A forensic analyst said Friday he found gasoline on a piece of clothing at the scene where Jessica Chambers was fatally burned, but other items submitted for testing did not have the ignitable liquid on them.
Matthew Simon, an explosives and fire debris expert with the Bureau of Alcohol, Tobacco, Firearms and Explosives, testified Friday in the trial of Quinton Tellis.
Tellis is charged with capital murder in the death of 19-year-old Chambers, who was discovered along a rural Mississippi road near her burning car wearing only her underwear on Dec. 6, 2014. Chambers died hours later at a Memphis hospital.
Simon told jurors he tested a piece of clothing and debris from Chambers' car, and both had gas on them. However, other items taken from the scene, including burned hair and a blanket used by firefighters to wrap Chambers, did not have an ignitable liquid on them.
Mississippi Bureau of Investigation agent Tim Douglas also said Friday that authorities had exhausted every lead until the fall of 2015, when he said an analysis of phone records prompted them to re-interview Tellis, who had moved to Louisiana.
"Outside the psychics, we ran down every lead that we had," Douglas said.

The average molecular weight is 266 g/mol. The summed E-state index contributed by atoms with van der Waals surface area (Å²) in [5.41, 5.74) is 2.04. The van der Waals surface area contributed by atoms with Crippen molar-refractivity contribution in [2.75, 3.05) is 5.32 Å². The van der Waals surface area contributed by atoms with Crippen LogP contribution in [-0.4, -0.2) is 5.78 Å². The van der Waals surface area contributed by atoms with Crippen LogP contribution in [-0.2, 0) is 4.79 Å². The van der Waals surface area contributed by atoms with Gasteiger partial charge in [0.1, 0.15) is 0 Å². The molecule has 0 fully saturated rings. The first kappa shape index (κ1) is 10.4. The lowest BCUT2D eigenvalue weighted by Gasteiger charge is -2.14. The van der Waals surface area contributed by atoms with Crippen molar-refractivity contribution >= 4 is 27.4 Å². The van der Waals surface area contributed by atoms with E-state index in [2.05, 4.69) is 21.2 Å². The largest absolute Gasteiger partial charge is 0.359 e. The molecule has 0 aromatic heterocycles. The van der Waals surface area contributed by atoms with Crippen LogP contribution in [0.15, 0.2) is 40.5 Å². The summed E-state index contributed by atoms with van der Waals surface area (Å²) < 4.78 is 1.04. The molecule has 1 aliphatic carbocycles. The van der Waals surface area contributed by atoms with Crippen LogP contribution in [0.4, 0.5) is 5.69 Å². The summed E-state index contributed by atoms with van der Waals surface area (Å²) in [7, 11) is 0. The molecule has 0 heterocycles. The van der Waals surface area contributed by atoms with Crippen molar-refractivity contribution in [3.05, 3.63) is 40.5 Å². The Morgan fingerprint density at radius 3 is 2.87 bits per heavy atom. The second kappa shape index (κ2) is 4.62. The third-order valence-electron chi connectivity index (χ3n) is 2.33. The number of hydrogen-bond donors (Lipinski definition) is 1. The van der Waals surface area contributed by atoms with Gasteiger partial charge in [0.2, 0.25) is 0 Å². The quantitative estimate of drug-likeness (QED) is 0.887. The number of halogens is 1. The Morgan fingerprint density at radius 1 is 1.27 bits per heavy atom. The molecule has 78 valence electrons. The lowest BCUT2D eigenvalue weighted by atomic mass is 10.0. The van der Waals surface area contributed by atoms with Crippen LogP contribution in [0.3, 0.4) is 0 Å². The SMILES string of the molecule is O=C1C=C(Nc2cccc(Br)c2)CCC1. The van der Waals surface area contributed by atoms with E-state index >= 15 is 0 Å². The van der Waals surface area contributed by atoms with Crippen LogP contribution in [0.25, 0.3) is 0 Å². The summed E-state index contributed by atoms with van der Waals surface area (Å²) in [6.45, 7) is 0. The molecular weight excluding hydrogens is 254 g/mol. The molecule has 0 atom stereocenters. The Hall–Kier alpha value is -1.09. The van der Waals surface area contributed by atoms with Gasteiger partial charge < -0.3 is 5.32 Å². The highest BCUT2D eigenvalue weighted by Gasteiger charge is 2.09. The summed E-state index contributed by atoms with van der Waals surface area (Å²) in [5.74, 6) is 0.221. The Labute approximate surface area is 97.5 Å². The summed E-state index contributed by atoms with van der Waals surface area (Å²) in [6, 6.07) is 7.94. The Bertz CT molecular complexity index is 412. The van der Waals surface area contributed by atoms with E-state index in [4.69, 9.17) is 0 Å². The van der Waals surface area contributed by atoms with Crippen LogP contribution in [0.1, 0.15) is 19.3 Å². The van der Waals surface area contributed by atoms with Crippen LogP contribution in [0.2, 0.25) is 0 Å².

Tellis has pleaded not guilty. Tellis' lawyer said he's falsely accused, noting that firefighters who treated Chambers testified they heard her say someone named Eric or Derek set her on fire.
Douglas, however, said investigators interviewed several Erics and Dereks in Panola County and indicated the young woman – who was barely able to speak – might have said Tellis’ name but not correctly. They say extensive damage to her mouth and throat didn’t allow her to speak clearly.
"There were over 10 Erics and Dereks [interviewed] ... These men were eliminated," Douglas said. "We did not limit ourselves to the dying declaration of a young girl who was in the shape she was in."
Prosecutors claim Tellis, 29, repeatedly lied to investigators about spending time with her in the hours before she was found.
Prosecutor John Champion said that Tellis had repeatedly asked Chambers for sex, and she had refused.
Champion said cellphone records show that Chambers and Tellis — who had met about two weeks before her death and had become friends — were together twice on the day she was burned.
Chambers and Tellis rode around in her car for a while that morning before Chambers dropped off Tellis at his house and she went home to take a nap, prosecutors said. Chambers then picked up Tellis at about 5:30 p.m. and they went to a fast-food restaurant, Champion said.
Citing statements Tellis made to investigators, Champion said Tellis and Chambers had sex in her car later that evening. Champion said he believes Tellis suffocated Chambers and thought he had killed her.
Tellis then drove Chambers' car with her inside it to the back road, ran to his sister's house nearby, jumped in his sister's car, stopped to pick up gasoline from a shed at his house and torched Chamber while she was in her car, Champion said.
Tellis could receive life in prison without parole if convicted of capital murder at trial in Batesville, about 50 miles south of Memphis.
The Associated Press contributed to this report.